By Claudia L. Johnson, Clara Tuite
Reflecting the dynamic and expansive nature of Austen reviews, A significant other to Jane Austen offers forty two essays from a unique workforce of literary students that research the entire breadth of the English novelist's works and occupation.
- Provides the main finished and up to date array of Austen scholarship
- Functions either as a scholarly reference and as a survey of the main cutting edge speculative advancements within the box of Austen reports
- Engages at size with altering contexts and cultures of reception from the 19th to the twenty-first centuries
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Extra info for A Companion to Jane Austen
His own “writing” might accurately be described as cosmetic. Or perhaps his peculiar relationship with Debrett’s – the “book of books” (p. 7), as his daughter Elizabeth has been bullied into thinking of it – bears more resemblance to the traditional attitude in which the subject is said to stand in relation to the portraitist; Sir Walter’s own painstaking brand of artistry resembles the miniature interference of a narrowly focused dilettante. And if a portrait is perceived to be inaccurate or unflattering, he seems to feel, one should have no qualms about touching it up.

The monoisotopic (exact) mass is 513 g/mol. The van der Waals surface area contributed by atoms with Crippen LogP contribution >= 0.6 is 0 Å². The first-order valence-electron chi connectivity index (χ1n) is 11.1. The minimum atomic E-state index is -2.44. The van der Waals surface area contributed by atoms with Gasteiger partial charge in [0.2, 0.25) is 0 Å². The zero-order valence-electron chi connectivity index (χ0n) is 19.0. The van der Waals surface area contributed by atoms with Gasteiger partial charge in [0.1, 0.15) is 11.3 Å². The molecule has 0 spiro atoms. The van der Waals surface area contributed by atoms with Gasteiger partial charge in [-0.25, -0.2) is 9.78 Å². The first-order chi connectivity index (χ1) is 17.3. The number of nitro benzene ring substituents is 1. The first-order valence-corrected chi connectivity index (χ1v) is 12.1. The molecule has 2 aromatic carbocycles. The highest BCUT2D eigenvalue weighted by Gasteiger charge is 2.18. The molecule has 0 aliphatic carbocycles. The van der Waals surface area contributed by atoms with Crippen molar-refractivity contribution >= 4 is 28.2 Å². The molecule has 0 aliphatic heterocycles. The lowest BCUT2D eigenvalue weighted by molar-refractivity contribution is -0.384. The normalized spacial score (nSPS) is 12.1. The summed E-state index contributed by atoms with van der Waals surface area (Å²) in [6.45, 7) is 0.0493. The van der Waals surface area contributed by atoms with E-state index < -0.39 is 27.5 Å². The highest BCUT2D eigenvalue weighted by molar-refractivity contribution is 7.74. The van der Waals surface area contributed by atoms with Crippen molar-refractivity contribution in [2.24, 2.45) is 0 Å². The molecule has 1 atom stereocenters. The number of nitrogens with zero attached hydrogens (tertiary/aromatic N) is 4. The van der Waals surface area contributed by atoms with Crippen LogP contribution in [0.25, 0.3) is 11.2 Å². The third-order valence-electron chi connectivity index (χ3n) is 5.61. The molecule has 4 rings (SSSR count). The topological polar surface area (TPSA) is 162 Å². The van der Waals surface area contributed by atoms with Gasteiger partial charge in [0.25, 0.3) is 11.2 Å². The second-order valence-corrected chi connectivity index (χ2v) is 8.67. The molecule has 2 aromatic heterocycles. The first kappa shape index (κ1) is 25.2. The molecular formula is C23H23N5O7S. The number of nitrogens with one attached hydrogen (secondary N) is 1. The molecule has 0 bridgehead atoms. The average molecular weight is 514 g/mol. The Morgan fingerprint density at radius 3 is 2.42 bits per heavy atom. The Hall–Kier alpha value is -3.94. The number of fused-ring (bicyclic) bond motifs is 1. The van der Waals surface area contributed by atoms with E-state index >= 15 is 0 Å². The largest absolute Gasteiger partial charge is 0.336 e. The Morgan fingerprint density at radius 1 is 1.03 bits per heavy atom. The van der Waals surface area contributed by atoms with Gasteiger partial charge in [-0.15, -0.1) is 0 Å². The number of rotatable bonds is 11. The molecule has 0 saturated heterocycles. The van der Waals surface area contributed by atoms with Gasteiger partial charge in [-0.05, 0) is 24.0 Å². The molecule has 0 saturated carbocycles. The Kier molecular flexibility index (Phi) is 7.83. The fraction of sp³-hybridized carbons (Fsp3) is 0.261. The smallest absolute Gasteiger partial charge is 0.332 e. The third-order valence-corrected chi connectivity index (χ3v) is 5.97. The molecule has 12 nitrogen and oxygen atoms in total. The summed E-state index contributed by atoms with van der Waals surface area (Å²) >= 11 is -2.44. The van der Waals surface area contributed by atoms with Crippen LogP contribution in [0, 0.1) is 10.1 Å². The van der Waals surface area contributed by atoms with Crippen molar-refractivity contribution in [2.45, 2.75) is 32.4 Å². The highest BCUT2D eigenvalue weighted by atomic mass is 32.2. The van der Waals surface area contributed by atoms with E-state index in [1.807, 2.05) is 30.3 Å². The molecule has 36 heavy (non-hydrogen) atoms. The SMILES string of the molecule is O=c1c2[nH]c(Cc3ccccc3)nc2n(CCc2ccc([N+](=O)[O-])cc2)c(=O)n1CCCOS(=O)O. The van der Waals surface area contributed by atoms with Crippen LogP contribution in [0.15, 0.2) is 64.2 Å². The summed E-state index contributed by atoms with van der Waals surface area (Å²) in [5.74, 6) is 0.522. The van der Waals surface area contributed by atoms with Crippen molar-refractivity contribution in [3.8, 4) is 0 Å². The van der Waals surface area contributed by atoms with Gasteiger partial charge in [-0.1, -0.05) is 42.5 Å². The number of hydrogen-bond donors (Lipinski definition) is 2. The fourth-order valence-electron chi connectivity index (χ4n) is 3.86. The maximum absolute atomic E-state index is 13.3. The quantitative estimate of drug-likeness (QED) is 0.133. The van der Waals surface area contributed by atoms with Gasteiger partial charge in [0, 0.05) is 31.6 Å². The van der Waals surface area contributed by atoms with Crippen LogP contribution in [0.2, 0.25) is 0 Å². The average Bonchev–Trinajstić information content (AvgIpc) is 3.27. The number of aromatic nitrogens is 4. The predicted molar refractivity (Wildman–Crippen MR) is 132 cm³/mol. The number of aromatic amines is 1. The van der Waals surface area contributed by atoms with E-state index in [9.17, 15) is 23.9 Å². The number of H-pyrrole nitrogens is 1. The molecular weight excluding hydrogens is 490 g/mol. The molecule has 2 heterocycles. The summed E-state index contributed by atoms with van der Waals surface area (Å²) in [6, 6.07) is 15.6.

Caroline inherited pocket books, in which over several years her mother Mary, James Austen’s second wife, kept a brief diary of events as they occurred. Mary was witness to two of the most important events in the slim record we have of Jane Austen’s life. The first was her evident distress on being told (some time in early December 1800) that her parents were to leave Steventon and live in Bath; the second was her death, Mary having traveled to Winchester to help nurse her. Mary Austen is also a source (though not this time an eye-witness) for the circumstances surrounding Austen’s acceptance and subsequent refusal of Harris Bigg-Wither’s marriage proposal, which can be dated precisely to December 2–3, 1802.
She may have fainted (lost consciousness) on being told she must leave Steventon; she did not marry; she died. What the submerged female biographical tradition suggests is that there were always other Jane Austens to be recovered; other, that is, than those described in the official account. For example, we know from Fanny Caroline’s account that she disliked her sister-in-law Mary Austen, for her peevish ill-temper and neglect of her step-daughter. Under Mary’s influence James too had become petty and self-regarding (Letters: 121); but the public record continues to overestimate his puny literary talent and its likely influence on his sister’s work (Knox-Shaw 2004: 24–46).
A Companion to Jane Austen by Claudia L. Johnson, Clara Tuite